Peplum: refers to a historical fiction in which the action takes place during the Antiquity.

Photograph of Alice Guy - Apeda Studio New York

After ten years working as a film director in France and helping Gaumont’s firm become one of the biggest movie production companies in the world, she moved to the United States with her husband in 1907, leaving Louis Feuillade in her place. There she created her own firm. Its name wouldn’t ring a bell nowadays, but it was nonetheless one of the most modern studios in the US at that time and Alice Guy was the best-paid woman in the country. Her work reveals her particular interest in female characters. She shows women in action and not as objects of seduction which gives a new look at the representation of women in cinema. One of her movies, The Results of Feminism, even inverses the social roles showing men acting like women (cleaning the house, putting flowers in their hairs, doing all the chores…) while women are drinking and smoking at the bar. She also showed a pregnant woman as the leading part of one of her movies which is extremely rare even in today’s productions. So she was a precursor not only in her technique but also in the way she told her stories. Unfortunately, her career ended rather badly. Her husband left her, leaving his debts behind, she was forced to close the studio and she stopped working in the cinema industry.

The Cabbage Fairy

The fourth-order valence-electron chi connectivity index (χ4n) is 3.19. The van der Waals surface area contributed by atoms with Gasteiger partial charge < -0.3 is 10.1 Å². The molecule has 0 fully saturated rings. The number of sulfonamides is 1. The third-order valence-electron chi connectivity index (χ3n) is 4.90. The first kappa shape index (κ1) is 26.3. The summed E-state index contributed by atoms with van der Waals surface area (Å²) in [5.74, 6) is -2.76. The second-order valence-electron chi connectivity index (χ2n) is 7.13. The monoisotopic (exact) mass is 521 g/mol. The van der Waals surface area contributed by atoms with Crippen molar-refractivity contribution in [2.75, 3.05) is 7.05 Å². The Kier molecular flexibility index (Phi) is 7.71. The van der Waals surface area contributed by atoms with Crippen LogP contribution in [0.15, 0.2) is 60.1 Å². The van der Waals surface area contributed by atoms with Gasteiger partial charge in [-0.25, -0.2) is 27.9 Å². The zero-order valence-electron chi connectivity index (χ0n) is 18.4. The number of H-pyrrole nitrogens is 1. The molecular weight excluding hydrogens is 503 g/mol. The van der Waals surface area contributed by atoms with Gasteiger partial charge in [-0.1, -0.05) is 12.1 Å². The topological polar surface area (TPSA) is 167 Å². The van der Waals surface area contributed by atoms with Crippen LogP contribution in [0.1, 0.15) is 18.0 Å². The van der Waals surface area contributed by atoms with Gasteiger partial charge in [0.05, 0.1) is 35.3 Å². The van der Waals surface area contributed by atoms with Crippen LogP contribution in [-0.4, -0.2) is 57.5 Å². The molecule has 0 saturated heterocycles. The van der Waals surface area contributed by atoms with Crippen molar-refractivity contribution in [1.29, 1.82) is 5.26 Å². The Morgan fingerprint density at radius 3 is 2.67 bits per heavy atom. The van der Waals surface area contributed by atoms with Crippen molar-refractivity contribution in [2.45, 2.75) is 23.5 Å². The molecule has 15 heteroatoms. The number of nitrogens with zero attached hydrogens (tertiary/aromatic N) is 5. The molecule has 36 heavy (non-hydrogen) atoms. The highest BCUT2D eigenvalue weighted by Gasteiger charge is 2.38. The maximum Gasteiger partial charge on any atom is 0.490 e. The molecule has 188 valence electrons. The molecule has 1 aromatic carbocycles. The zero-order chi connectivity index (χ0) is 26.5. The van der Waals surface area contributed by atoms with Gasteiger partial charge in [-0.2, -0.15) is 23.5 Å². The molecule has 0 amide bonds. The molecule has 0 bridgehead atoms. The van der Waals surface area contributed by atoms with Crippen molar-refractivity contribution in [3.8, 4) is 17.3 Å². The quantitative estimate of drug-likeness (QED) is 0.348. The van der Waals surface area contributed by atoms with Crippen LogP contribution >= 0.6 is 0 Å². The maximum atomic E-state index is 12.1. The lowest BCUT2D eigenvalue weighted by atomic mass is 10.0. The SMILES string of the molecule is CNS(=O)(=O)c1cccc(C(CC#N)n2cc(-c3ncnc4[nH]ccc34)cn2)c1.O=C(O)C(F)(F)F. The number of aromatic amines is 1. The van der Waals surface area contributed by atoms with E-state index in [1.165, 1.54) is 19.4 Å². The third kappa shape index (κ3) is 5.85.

Cinema is considered to be the closest art to daily life. The means of representation have a lot of influence when it comes to cinema. The way we see the characters on screen affects our vision of society. Through the male-gaze, women were shown (and are still shown today) as objects of seduction. The archetype of the femme fatal, also called the vamp, was soon created and this way of showing a female’s body influences a lot how women are seen by men but also by themselves. This is an issue mostly due to the fact that women are filmed by men. However, we need to ask again: why are there so few women behind the camera? Before the emergence of Hollywood and even after it became the home of the most important American studios, women were involved in this industry. A lot of them were screenwriters but they could also film, mostly before a director authorship was recognized. Because then, it didn’t matter who was behind the camera. It might as well be a woman. But when we decided that the director was the artist, it became a position too important to be occupied by women. Concerning the US, some names remained for the first decades of the twentieth  century such as Mary Pickford, Lois Weber or Alice Guy, whom we talked about. If we look further in the timeline, there are filmmakers such as Agnès Varda or Sofia Coppola. Half of the students in cinema schools are women. But they disappear somewhere between the classes and when it comes to building a career, because they do not have the necessary support. A lot of female directors stop in their first movie. No wonder 88% of directors in Hollywood are men. Besides, women are paid 42% less than a male director. Surely this is not encouraging.